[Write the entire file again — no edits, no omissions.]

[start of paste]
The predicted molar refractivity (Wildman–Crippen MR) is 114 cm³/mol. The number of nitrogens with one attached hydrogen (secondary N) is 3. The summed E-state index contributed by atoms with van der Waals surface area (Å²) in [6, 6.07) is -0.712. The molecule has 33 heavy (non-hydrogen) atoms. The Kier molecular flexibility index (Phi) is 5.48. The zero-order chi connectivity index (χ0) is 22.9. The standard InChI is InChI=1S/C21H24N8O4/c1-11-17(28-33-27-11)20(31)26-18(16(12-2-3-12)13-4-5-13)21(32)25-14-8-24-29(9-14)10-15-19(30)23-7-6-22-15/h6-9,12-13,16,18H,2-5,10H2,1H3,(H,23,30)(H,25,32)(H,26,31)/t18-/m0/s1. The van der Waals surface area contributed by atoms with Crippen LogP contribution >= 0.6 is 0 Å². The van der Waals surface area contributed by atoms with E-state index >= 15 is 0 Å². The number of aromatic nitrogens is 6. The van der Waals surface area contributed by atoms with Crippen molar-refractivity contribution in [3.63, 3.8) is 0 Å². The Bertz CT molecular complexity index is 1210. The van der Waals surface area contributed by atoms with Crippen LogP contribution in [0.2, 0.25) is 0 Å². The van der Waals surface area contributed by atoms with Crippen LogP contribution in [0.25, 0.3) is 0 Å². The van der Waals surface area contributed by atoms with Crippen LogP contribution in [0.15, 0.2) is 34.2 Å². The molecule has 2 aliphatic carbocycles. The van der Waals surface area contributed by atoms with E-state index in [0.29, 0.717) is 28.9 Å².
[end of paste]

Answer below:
The predicted molar refractivity (Wildman–Crippen MR) is 114 cm³/mol. The number of nitrogens with one attached hydrogen (secondary N) is 3. The summed E-state index contributed by atoms with van der Waals surface area (Å²) in [6, 6.07) is -0.712. The molecule has 33 heavy (non-hydrogen) atoms. The Kier molecular flexibility index (Phi) is 5.48. The zero-order chi connectivity index (χ0) is 22.9. The standard InChI is InChI=1S/C21H24N8O4/c1-11-17(28-33-27-11)20(31)26-18(16(12-2-3-12)13-4-5-13)21(32)25-14-8-24-29(9-14)10-15-19(30)23-7-6-22-15/h6-9,12-13,16,18H,2-5,10H2,1H3,(H,23,30)(H,25,32)(H,26,31)/t18-/m0/s1. The van der Waals surface area contributed by atoms with Crippen LogP contribution >= 0.6 is 0 Å². The van der Waals surface area contributed by atoms with E-state index >= 15 is 0 Å². The number of aromatic nitrogens is 6. The van der Waals surface area contributed by atoms with Crippen molar-refractivity contribution in [3.63, 3.8) is 0 Å². The Bertz CT molecular complexity index is 1210. The van der Waals surface area contributed by atoms with Crippen LogP contribution in [0.2, 0.25) is 0 Å². The van der Waals surface area contributed by atoms with Crippen LogP contribution in [0.25, 0.3) is 0 Å². The van der Waals surface area contributed by atoms with Crippen LogP contribution in [0.15, 0.2) is 34.2 Å². The molecule has 2 aliphatic carbocycles. The van der Waals surface area contributed by atoms with E-state index in [0.29, 0.717) is 28.9 Å².